In Mexico foregrounds Höfer’s images as records of a site’s architectural and sociopolitical history.
Candida Höfer’s photographs are so geometric and so precise that they can appear slightly uncanny, leaving viewers vaguely unsettled. Her work has been described as a “deadpan inventory of public spaces,” “chillinglingly awesome,” containing a “hostility … that is bracing,” and possessing a “classical concept of beauty.” These characterizations point to a quality in the work that might be called a cold exquisiteness that alternatively beckons and repels. The artist’s latest exhibition at Sean Kelly Gallery, Candida Höfer – In Mexico, expands her signature attention to complex facades and interiors to include more focused images of architectural detail. The photos in the exhibition are from Höfer’s participation in Mexico-Germany Dual Year, a cultural exchange program that sent German artists in various disciplines to Mexico.
Höfer’s work is often contextualized by her studies at the Kunstacademie Düsseldorf under the tutelage of photographers Bernd and Hilla Becher. The Bechers also taught Andreas Gursky, Thomas Struth, and Axel Hütte, and certain similarities are evident among the pupils — for instance, a knack for capturing a sense of vastness within a delineated space, an overt preoccupation with geometry and scale, and a deliberately distinct style or visual imprint. However, beyond these parallels each photographer’s work is quite different, and Höfer’s frequent grounding within this group prioritizes a focus on the formal elements of her work. How, then, to look at Höfer’s work without focusing on the formal elements? In Mexico offers two alternatives. The first is to foreground her images as records of a site’s architectural and sociopolitical history; the second is to examine the photos within the context of their installation.
Whether by accident or design, In Mexico evokes four broad currents of Mexican society: indigenous culture; the Catholic Church; struggles for political independence; and architectural and artistic modernism. In many cases her images touch on more than one theme. For example, “Iglesia de Santa Maria Tonantzintla I 2015” shows a 17th-century church in Cholula, Puebla whose style is both local and Baroque. The dense imagery in the building’s interior is replete with indigenous motifs of flora and fauna, and the name of the building refers to Tontantzin, an Aztec goddess who became an iteration of the Virgin Mary after the adoption of Christianity in the region.
Hospicio Cabañas, a world Heritage Site in Guadalajara, Jalisco, founded in the early 18th century by the Archdiocese of Guadalajara to serve the poor, sick, and disabled, makes two appearances in the exhibition. The building was designed by Manuel Tolsá, inspired by such structures as Les Invalides in Paris. Höfer’s images capture two artistic interventions within the original space: 1936 murals by José Clemente Orozco and a brightly colored 2014 installation by Daniel Buren. Both photographs speak to the enormous power of the Catholic Church and the tradition of murals in Mexico.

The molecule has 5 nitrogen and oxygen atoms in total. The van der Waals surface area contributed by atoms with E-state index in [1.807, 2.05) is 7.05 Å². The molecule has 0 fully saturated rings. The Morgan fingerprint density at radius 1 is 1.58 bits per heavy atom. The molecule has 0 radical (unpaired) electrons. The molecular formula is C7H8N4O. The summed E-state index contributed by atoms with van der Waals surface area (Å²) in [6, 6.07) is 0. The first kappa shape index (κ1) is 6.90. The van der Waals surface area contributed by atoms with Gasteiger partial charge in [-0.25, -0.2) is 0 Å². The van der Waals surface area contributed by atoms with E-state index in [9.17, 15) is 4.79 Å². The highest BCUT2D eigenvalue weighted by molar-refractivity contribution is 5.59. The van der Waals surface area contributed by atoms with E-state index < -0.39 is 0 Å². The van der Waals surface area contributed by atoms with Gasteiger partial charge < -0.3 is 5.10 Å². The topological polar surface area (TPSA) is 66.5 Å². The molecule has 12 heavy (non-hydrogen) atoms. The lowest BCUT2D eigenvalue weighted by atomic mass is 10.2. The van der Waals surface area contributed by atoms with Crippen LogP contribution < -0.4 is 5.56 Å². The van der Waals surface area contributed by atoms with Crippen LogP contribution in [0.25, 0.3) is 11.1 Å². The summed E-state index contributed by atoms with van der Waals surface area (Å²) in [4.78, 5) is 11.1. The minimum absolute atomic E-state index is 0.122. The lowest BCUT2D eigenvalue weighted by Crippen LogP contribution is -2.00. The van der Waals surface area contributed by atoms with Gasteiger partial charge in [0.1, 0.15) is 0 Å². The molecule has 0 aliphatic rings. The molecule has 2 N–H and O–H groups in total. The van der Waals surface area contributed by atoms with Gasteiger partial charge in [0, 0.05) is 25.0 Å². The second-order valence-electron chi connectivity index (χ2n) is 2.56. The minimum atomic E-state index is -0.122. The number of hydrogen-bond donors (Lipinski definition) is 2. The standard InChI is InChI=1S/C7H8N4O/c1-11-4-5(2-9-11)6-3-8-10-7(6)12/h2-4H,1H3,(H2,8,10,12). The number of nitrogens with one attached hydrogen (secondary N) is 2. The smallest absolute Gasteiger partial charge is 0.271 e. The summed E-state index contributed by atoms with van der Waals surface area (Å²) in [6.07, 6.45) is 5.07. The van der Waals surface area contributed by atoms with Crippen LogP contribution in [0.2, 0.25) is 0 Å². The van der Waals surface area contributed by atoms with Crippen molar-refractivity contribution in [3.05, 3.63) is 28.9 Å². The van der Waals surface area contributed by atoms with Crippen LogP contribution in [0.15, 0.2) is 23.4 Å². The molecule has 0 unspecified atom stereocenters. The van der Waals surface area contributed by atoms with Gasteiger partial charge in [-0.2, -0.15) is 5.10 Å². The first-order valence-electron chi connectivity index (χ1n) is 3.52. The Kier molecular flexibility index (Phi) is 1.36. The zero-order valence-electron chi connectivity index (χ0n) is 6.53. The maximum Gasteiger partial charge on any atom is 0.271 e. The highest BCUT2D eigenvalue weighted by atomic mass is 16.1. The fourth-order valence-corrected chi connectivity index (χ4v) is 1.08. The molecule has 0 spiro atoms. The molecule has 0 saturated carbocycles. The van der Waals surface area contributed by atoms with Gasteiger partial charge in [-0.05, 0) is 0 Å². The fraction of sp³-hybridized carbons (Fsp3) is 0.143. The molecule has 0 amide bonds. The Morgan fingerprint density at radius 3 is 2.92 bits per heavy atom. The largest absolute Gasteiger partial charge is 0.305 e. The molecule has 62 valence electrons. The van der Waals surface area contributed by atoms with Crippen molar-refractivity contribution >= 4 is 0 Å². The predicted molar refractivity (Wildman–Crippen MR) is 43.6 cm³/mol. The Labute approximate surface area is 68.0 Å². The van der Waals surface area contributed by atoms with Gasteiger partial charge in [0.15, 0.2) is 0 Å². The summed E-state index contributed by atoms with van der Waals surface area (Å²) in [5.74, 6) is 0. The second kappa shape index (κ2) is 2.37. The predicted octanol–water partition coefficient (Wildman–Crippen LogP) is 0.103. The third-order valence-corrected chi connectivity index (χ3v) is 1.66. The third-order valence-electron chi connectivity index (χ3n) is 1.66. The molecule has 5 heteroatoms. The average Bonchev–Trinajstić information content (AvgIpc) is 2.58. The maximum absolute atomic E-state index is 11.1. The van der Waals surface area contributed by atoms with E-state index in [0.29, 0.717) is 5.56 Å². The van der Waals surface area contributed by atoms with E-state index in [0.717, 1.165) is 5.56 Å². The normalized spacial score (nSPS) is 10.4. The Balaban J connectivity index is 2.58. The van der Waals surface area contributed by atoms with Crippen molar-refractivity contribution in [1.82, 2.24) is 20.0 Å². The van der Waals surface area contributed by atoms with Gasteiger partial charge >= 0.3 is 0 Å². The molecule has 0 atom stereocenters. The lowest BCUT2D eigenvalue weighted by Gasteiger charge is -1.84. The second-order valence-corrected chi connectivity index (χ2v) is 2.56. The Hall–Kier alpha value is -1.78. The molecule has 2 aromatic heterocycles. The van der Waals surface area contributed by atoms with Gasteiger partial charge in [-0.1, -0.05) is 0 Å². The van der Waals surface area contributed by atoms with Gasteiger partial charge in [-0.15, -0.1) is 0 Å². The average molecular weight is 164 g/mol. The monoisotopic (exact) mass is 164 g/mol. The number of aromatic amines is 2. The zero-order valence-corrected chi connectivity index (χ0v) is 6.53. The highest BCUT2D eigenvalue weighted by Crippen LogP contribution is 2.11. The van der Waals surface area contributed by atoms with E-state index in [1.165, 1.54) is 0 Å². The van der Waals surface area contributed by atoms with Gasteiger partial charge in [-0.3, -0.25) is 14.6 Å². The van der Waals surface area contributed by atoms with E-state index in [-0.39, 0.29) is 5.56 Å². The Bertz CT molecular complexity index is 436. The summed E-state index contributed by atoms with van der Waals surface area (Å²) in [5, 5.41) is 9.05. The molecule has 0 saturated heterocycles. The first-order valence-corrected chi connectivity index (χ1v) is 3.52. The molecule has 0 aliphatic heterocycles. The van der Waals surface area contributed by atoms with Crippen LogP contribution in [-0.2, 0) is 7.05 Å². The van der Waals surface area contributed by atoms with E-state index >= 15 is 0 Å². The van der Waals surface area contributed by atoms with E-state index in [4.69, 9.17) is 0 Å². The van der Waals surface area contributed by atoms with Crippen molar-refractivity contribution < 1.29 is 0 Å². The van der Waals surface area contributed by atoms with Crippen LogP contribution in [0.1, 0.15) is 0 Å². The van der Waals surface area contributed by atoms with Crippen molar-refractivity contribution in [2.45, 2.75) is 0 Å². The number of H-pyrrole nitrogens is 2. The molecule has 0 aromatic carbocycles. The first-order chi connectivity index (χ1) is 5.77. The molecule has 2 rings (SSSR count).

A gorgeous image of blue glass in the ceiling of “Palacio de Bellas Artes Ciudad de México II 2015” represents a slice of a building constructed in 1910 to honor the centennial of the Mexican War of Independence. During the initial construction phase the Mexican Revolution broke out; consequently the Palacio was not finished until 1934. The structure contains murals by Diego Rivera, David Siqueiros, Rufino Tamayo, and José Clemente Orozco. Constructed to honor one revolution, the Palacio was left unfinished for over 20 years because of another. While Höfer’s photo does not convey this history explicitly, its gorgeous blue light alludes to political idealism — the artist’s lens aimed upward might symbolize progress and idealism.
The precision of Höfer’s large-format photos can suggest that she has fully captured a space. In Mexico brilliantly upends this fallacy, with photographs of the same location installed next to each other or on opposite walls. For example, “Teatro Degollado Guadalajara I 2015,” “Teatro Degollado Guadalajara II 2015,” and “Teatro Degollado Guadalajara III 2015” form a V shape on opposing and adjacent walls. “Teatro Degollado Guadalajara I 2015” captures the 1886 theatre from an audience-facing position onstage, “II” shows the curve of the seating area, and “III” reverse the viewpoint of “I” so that viewers are looking at the stage. Their installation enables the works to speak to one another. It creates a fluidity rather than a static sense of space and perspective, and establishes each image as the result of a framing choice, with multiple other potential perspectives. This importantly allows Höfer’s photos to replace, as Michael Kimmelman writes in theNew York Times, the quality of being “Empty and vast … just occasions for photographic spectacle” and display dynamic interrelationships. While her technical prowess and distinctive style clearly propel her artistry, In Mexico shows Höfer’s work enlivened by new frames of reference.
Candida Höfer – In Mexico continues at Sean Kelly Gallery (475 Tenth Avenue, Manhattan) through March 16.
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